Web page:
I think a lot is decided by your choice of IC. Some are reasonably inexpensive (?) to increasing lengths (Discovery, Transparent, Purist, etc) and others will cost you a fortune. Dealers can absorb the cost easier than we can (consumers).
I too am looking into this for my set-up. But I'm plagued by the thought of effectivly having this HUGE antenna between my control unit and amp. Yikes! Since I cannot go balanced with my equipment choices, won't this degrade sonic quality? Or are single ended cables shielded enough to stop the pick up?
Mprime, You do have to be careful with cable selection to avoid RFI but unless you have unusual problem in your area good shielded cable should work fine. I would recommend that you audition the cable first. The only problem I have had is when I ran the cables parallel to power cords or near large power supplies - and thats easy to correct. I've never experienced RFI thru the cables.
Mprime- the noise floor was lowered, and output from the preamp increased,which lowered volume settings. Both of which improved low level listening pleasure.
Since the cables had been used for 15 years, there wasn't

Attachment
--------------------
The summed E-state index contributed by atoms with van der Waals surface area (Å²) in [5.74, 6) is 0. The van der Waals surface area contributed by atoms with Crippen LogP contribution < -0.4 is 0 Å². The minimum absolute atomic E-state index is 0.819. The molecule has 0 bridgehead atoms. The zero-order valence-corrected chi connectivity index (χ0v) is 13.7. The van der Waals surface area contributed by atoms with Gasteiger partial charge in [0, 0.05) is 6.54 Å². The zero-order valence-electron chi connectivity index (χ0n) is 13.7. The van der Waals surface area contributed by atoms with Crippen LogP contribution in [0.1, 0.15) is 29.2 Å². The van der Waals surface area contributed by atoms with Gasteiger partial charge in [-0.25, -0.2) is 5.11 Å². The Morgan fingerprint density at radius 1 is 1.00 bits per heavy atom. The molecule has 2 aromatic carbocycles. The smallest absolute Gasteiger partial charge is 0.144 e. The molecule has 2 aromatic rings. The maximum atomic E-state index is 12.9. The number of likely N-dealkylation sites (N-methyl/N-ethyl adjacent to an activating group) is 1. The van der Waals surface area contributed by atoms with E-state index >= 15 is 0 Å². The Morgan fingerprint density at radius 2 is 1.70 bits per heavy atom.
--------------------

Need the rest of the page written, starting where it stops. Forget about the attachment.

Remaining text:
any change in the basic sound qualities of the cables.
A nice improvement for $20. in parts and a little bit of
I never had an RF problem in my room with the cables in SE
config, but I think that's more a function of good cable and
equipment design than the length of the cables.
Suggest you borrow a long IC run, and see if it improve the sound of your system. I've run my audio systems with
long ICs and short speaker cables for the last 20 years.
I remember when preamps (all tube) had cathode-follower output stages with 600 ohm impedance. In such a circuit the coax connection to the power amp was critical. At the very least, hum pickup was a problem. Now, if you have a solid state preamp your output impedance is 10 to 50 ohms, and you can transmit that low-level signal a long long way: in particular, much further than you should try to drive the high-current speaker signal. Cheaper too if you buy the coax wire directly from the manufacturer, before it gets the absurd markup that goes with the designation "audiophile".
I run coax from the convenient eye-level shelves in an alcove where the source equipment resides, down to the cellar (that's 6 feet already) and along the cellar ceiling to shelves just under the living room floor where the power amps are located. Probably 30 feet in all. The speaker wires are just long enough to go up through the floor. I have never sensed any problem with this setup, and it sure cost less than the six! (L,Ctr,R, all biamped) 30 foot heavy gauge speaker wires that would otherwise be needed.
The run between my tube preamp and tube amps are kept short. Only 38 feet, and single ended ;^ ).
Most visitors comment that my tonal balance, resolution and high frequency extension is extraordinary. I don't think the length of interconnect is the only factor. The brand and quality of the interconnect along with equipment choice is equally important in determining whether long or short runs produce the best results.